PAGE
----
Friday, November 25, 2011

Primal Wilderness Rambling From Algonquin

“Live with wolves and you learn to howl.” ~ Proverb

For decades, visitors to Algonquin Park in the heart of Ontario have gathered to hear talks from naturalists at the outdoor theatre. Often the subject is a specific animal or plant found in the park, or the history of the place. On certain nights in August, the subject turns to the wolves of Algonquin. These wolves were long thought to be a smaller variant of northern timber wolves but in recent years have been identified as eastern red wolves, long gone from much of the East. The Algonquin wolves move around the park as a protected species, doing their part to end ancient human disdain of a magnificent animal.

After these talks, the tradition in Algonquin has long been to go out on what's called a Wolf Howl. I've had the pleasure of joining these excursions and hearing the wolves. When my family lived West of the park, there were occasions I'd wake up late in the night, hearing a pack howling together, all with distinct voices. Sometimes, they'd be far off in the distance. Other nights, you'd swear they were on the property. Sometimes the howls called out to other members of the pack. Other nights, it was to tell alien packs to keep clear of their territory. Occasionally, it was simply because the wolves felt talkative. In every case, the howl of a wolf is an achingly beautiful thing to hear.

The park naturalists started the program back in the Sixties, posting a notice at some of the campgrounds about what they'd be doing, expecting a handful of people to show up. Instead, they got a crowd, and the program took off from there. In the years since, the Wolf Howl has proved to be a popular part of Algonquin life in August. The night before, naturalists go out on the roads in what's called the corridor, stopping at regular intervals where they think wolves might be close, and simply howling or playing recordings of wolves howling. If there are wolves in the area, they respond. Since they stay in the same locale for several days, odds are they'll be close by the following one as well.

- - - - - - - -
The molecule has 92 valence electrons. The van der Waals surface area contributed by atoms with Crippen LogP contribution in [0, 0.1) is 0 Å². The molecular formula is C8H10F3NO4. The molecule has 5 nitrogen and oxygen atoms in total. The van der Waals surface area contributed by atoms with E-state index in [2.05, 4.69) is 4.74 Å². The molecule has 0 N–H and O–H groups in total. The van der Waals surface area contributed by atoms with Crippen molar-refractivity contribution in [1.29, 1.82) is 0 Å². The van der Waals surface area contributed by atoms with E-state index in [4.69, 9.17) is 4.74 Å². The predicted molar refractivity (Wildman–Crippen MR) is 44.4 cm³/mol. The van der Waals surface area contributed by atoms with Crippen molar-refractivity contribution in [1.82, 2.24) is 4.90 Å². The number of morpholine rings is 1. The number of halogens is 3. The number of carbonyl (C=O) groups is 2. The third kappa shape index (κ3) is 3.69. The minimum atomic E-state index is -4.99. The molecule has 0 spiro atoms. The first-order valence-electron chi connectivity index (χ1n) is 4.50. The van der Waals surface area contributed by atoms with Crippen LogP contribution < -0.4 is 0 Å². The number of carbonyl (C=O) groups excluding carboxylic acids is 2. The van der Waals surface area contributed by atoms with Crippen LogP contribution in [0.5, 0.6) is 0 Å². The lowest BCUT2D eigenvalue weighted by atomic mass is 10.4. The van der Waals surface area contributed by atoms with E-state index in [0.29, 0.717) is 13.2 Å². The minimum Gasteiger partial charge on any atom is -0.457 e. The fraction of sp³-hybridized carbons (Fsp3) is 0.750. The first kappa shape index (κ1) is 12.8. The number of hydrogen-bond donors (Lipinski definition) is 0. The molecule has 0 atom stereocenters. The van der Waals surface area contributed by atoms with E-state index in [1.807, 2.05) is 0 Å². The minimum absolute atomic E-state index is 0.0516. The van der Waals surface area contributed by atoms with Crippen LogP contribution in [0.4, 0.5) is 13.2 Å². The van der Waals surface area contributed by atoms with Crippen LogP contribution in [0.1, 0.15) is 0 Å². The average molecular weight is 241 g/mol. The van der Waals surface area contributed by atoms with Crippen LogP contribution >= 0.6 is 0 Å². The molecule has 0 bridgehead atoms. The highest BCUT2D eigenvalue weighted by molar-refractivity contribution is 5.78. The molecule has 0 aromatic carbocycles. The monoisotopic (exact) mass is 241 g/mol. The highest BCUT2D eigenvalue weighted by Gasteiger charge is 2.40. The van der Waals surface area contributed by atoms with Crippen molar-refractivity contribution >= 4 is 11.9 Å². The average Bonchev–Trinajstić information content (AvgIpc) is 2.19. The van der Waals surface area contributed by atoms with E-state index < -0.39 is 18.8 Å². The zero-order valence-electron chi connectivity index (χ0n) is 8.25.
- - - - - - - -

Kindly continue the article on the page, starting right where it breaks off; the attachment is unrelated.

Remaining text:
The next night brings the public. At the theatre, a naturalist talks about the species and its importance. Then visitors head out in cars (all very orderly and done to precision) for the spot where the Wolf Howl takes place. You can often see over a thousand people on these nights. Everyone leaves their cars and waits for silence, while park staff at both ends stop traffic from coming through. When all is ready, the naturalists start to howl.

Moments later, the reply comes, if the pack is still around. They might be far off in the distance. They might be very close. They may be on both sides of the road. Still, they’ll respond, their vocalization filling the night. It's a magical moment, hearing nature up close like that. If you're ever in Algonquin Park, it's something you must do.